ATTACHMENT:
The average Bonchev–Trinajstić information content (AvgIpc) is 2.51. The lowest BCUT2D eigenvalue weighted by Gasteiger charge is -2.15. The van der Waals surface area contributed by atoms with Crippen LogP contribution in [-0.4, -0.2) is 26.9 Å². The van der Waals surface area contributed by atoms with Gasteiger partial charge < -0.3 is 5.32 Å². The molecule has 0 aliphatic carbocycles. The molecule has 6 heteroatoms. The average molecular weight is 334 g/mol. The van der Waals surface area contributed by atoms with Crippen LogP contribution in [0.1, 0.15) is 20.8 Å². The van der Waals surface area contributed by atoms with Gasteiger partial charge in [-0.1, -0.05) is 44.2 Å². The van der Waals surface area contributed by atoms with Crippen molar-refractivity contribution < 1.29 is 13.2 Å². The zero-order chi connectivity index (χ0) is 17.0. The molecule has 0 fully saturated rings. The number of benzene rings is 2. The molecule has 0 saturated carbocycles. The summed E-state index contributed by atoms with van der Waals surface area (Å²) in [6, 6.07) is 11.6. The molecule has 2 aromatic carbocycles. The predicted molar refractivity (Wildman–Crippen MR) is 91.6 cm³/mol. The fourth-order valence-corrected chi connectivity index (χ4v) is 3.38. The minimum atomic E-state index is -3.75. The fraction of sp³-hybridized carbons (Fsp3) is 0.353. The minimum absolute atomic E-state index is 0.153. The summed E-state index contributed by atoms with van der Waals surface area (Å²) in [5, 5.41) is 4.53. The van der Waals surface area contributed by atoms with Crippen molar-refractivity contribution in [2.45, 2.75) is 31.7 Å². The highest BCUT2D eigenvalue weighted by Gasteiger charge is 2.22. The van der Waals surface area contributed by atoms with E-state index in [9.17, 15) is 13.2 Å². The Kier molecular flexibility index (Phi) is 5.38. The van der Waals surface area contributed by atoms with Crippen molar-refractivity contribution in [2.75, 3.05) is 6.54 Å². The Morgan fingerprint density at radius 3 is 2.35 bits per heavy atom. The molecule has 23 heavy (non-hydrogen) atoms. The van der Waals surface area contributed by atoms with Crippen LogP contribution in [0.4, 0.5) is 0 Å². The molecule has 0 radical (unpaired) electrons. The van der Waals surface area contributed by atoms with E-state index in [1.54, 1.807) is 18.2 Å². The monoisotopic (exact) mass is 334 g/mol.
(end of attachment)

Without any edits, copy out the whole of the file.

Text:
The average Bonchev–Trinajstić information content (AvgIpc) is 2.51. The lowest BCUT2D eigenvalue weighted by Gasteiger charge is -2.15. The van der Waals surface area contributed by atoms with Crippen LogP contribution in [-0.4, -0.2) is 26.9 Å². The van der Waals surface area contributed by atoms with Gasteiger partial charge < -0.3 is 5.32 Å². The molecule has 0 aliphatic carbocycles. The molecule has 6 heteroatoms. The average molecular weight is 334 g/mol. The van der Waals surface area contributed by atoms with Crippen LogP contribution in [0.1, 0.15) is 20.8 Å². The van der Waals surface area contributed by atoms with Gasteiger partial charge in [-0.1, -0.05) is 44.2 Å². The van der Waals surface area contributed by atoms with Crippen molar-refractivity contribution < 1.29 is 13.2 Å². The zero-order chi connectivity index (χ0) is 17.0. The molecule has 0 fully saturated rings. The number of benzene rings is 2. The molecule has 0 saturated carbocycles. The summed E-state index contributed by atoms with van der Waals surface area (Å²) in [6, 6.07) is 11.6. The molecule has 2 aromatic carbocycles. The predicted molar refractivity (Wildman–Crippen MR) is 91.6 cm³/mol. The fourth-order valence-corrected chi connectivity index (χ4v) is 3.38. The minimum atomic E-state index is -3.75. The fraction of sp³-hybridized carbons (Fsp3) is 0.353. The minimum absolute atomic E-state index is 0.153. The summed E-state index contributed by atoms with van der Waals surface area (Å²) in [5, 5.41) is 4.53. The van der Waals surface area contributed by atoms with Crippen molar-refractivity contribution in [2.45, 2.75) is 31.7 Å². The highest BCUT2D eigenvalue weighted by Gasteiger charge is 2.22. The van der Waals surface area contributed by atoms with E-state index in [9.17, 15) is 13.2 Å². The Kier molecular flexibility index (Phi) is 5.38. The van der Waals surface area contributed by atoms with Crippen molar-refractivity contribution in [2.75, 3.05) is 6.54 Å². The Morgan fingerprint density at radius 3 is 2.35 bits per heavy atom. The molecule has 23 heavy (non-hydrogen) atoms. The van der Waals surface area contributed by atoms with Crippen LogP contribution in [0.4, 0.5) is 0 Å². The molecule has 0 radical (unpaired) electrons. The van der Waals surface area contributed by atoms with E-state index in [1.54, 1.807) is 18.2 Å². The monoisotopic (exact) mass is 334 g/mol.